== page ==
Is it the epitome of culinary irony that treacle tart doesn’t actually contain treacle? Or is it just part of the mystery of a foodie history in which mince pies are meat-free, toad-in-the-hole isn’t even vaguely francophile, and neither cottages nor shepherds are regularly sacrificed to the gods of pie?
Yes, my friends, it’s time to get back in the kitchen. I’m trying not to be too overawed by gingerbread Coliseums or a chiffon heaven and hell and focus instead on the fact that all three finalists’ attempts at fondant fancies looked remarkably like my own previous efforts in that direction. I’m two challenges down, with seven to go, and ever so slightly less than seven weeks until the baby is due.
I’m leaving rum babas until I’m actually allowed to eat them, so make that six challenges, including the fondant fancies of doom. I thought I’d let myself in gently with one of the early weeks; Mary Berry’s Treacle Tart, only slightly upping the ante by making it alongside our roast beef lunch, in a fairly tight window between church and meeting up with some friends this afternoon.
I nearly fell at the first hurdle when a cursory search of the fridge revealed a singular lack of butter. Brendan would never allow that to happen. But the village shop came up trumps and yesterday’s baguette leftovers yielded just about enough breadcrumbs for the middle. The base of my proper fluted flan dish has vanished to goodness knows where so I substituted a two part cake tin; really for a cook with a kitchen full of culinary equipment I appear to be lacking in all sorts of things I thought I had. I’d ask what’s taking up all that space but I know the answer: shaped cake tins – lots of them!
I’m not ashamed to say that I food processed the pastry. I’d claim it’s an advantage over my hot little hands but to be honest, my hot little hands get tired, and were peeling carrots at the time. If Mary Berry says ‘or you could just use the food processor’ for pastry making, who am I to argue. My true dirty little pastry secret is that I tend to make a rich shortcrust (bound with egg) rather than a plain shortcrust (bound with cold water) for, well anything that asks for a shortcrust. Plain shortcrust just always seems to fall apart on me whereas the eggy version will cope with a few rolls and re-rolls. But if nothing else, the whole idea behind a technical challenge is to jump both feet forward out of my comfort zone and see if I can pick up a few tips and tricks along the way, so the eggs stayed in their carton.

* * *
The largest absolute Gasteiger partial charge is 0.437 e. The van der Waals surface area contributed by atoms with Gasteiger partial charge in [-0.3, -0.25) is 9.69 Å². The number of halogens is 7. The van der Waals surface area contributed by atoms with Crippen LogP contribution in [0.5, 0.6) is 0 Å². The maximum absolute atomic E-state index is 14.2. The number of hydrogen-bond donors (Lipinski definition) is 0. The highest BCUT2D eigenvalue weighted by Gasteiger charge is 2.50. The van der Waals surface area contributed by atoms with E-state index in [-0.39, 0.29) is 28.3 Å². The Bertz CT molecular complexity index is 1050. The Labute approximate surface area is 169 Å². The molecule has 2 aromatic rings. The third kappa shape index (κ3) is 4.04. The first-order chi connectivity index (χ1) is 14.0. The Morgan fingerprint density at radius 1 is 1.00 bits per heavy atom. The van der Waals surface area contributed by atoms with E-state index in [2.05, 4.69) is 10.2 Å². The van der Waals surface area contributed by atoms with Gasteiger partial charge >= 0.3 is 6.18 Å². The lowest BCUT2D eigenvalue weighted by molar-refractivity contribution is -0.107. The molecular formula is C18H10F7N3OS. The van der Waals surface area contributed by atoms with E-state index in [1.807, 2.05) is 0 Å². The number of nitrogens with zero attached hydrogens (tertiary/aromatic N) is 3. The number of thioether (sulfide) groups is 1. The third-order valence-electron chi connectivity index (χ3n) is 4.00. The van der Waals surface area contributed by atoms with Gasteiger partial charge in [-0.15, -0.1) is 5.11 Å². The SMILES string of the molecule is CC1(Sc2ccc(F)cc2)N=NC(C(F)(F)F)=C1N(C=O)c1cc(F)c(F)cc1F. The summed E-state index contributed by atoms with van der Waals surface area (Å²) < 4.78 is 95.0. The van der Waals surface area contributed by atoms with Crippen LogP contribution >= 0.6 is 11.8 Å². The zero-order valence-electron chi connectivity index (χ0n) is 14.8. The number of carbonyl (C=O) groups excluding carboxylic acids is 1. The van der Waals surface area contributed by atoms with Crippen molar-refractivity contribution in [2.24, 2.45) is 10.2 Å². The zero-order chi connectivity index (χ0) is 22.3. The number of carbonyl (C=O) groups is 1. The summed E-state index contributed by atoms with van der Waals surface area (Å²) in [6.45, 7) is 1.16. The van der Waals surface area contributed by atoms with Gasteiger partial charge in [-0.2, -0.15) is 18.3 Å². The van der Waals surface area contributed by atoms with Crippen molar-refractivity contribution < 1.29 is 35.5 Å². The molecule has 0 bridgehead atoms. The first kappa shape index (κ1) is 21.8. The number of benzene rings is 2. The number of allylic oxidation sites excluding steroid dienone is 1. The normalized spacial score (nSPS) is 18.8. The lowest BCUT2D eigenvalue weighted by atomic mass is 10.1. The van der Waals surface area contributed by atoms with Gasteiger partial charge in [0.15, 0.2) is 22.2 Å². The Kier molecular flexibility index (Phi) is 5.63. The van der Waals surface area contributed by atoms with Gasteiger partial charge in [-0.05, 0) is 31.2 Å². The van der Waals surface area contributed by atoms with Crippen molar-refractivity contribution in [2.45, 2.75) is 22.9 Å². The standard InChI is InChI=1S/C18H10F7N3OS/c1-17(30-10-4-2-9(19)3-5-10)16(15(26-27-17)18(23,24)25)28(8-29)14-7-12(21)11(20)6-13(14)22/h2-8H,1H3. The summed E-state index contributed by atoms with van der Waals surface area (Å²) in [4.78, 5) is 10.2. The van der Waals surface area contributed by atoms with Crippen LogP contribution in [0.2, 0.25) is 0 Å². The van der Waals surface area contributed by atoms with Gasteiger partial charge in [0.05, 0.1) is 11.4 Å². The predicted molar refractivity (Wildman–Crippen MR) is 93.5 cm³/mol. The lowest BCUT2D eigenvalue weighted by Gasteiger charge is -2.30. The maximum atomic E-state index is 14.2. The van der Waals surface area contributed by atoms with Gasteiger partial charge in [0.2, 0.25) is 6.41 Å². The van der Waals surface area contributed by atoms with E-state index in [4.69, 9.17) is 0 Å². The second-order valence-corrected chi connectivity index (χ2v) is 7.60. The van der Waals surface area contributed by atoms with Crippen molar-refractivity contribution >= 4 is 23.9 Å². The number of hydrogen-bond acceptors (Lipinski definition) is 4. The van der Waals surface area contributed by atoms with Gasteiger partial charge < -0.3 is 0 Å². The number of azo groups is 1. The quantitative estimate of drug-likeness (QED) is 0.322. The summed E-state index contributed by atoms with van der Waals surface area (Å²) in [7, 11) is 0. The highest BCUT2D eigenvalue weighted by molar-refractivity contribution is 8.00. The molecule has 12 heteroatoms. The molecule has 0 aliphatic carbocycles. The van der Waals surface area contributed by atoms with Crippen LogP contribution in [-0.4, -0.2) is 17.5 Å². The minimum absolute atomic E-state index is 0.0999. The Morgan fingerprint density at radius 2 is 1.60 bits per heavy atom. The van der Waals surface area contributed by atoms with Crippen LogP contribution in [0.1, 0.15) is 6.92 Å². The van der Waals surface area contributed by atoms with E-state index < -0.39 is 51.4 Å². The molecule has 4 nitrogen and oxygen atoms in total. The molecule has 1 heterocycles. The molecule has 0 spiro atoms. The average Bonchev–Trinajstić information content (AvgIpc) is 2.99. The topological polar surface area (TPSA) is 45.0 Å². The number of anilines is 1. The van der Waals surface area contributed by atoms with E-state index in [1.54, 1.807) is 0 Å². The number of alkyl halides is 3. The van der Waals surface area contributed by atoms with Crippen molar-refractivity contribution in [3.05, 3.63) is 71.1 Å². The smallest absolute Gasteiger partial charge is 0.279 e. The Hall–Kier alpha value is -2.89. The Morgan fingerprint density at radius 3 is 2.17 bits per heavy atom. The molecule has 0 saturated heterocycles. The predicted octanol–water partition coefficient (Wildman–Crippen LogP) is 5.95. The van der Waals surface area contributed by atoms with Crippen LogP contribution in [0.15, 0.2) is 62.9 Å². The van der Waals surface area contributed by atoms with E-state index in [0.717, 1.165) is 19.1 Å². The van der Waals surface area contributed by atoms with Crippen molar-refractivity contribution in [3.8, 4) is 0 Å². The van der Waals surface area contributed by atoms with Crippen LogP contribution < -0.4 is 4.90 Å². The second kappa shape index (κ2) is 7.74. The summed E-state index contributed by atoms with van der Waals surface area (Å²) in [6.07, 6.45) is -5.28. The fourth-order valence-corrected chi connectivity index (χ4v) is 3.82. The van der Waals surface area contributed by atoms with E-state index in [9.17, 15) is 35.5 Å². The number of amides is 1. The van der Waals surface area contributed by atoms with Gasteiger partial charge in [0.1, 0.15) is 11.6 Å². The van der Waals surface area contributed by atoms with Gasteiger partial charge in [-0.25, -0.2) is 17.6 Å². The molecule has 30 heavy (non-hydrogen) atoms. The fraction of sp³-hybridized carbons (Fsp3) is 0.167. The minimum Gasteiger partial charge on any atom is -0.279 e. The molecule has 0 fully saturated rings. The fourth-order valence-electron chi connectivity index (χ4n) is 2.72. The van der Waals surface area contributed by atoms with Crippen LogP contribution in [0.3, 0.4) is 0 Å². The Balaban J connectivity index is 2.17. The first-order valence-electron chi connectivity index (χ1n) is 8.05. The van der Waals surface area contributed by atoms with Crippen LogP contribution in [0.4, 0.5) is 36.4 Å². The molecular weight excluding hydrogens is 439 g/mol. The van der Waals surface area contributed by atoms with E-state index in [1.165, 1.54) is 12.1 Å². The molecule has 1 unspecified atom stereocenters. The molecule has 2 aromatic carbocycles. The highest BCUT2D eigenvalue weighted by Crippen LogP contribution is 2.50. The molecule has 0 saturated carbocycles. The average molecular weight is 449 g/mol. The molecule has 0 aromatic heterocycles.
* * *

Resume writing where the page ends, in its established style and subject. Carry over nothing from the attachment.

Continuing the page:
20 minutes later I rescued the rolling pin from the toybox, gave it a quick scrub under a scalding hot tap and eyed the innocent looking cling film bundle on my worktop. It was cool to the touch but still pliable, and appeared to be agreeing to play ball so away we rolled. I may have aimed for something vaguely circular and ended up with a distinct rectangle regardless of in what direction I wielded the pin, but crucially it was a bigger rectangle than my cake tin, and in it went.
Mary’s tip to run the rolling pin over the edge of the tin worked pretty well, and if I had to patch a little, at least it wasn’t on the bottom.
In contrast the filling was the easy bit; blitz the baguette in the processor for bread crumbs, gently warm an insane amount of a British staple, and mix it all together with a bit of lemon juice and zest. I mean, anything that uses up so much golden syrup that I used up the rest of my current tin and got to open the special Jubilee version, thus getting me nearer to my true aim of having the Jubilee tin as a pen pot on my desk, has got to be a good thing.
And then we came to the bit that caused the most havoc for the intrepid tv bakers; the lattice. I’ll admit to a serious advantage in having full recipes rather than their more basic guidelines. I’m working from the book recipe rather than the one on the website, but the website looks pretty similar. The key is to roll the lattice pastry out on clingfilm, brush it with a little beaten egg, and then stick it back in the fridge. When you come to lattice, the strips are rigid enough to pick up and not too sticky from the egg.
My own top tip would be to use a pizza wheel to cut strips, and if I’d been being really pernickity I would have got the ruler out; shades of quilter meets baker, but I went for a slightly more rustic look. I actually forgot to glaze the edges of the tart case before I laid on the lattice and had to go back and reverse engineer a little gluing but that may not have been a bad thing as it let me finagle without anything getting too stuck.
The roast beef came out, and with Mel’n’Sue in close attendance the tart went in.
35 minutes later, there it was; a treacle tart with an actual genuinely woven lattice. On that basis alone I think I’m safe-ish for week 3.
Which is probably a good thing. I could just show you pretty pictures of a golden glazed tart, with neat slices accompanied by vanilla ice-cream, and I can legitimately claim that it is delicious and rapidly disappearing (note to self; place cake further out of reach, you have long arms).
But we know that the first thing Paul would do is to turn over my slice for inspection.
Yes, the Great British Bake Off shame has come upon me, I have a soggy bottom. It’s a pity really, another five minutes in the oven would probably have done wonders for that last little middle bit of pastry and crisped it up beautifully, and the rest of the pastry has turned out really well. Would my latticing have kept me out of the drop zone? Thankfully we’ll never know and my version of Paul (otherwise known as H) is significantly more susceptible to bribery and corruption in the form of Yorkshire Puddings.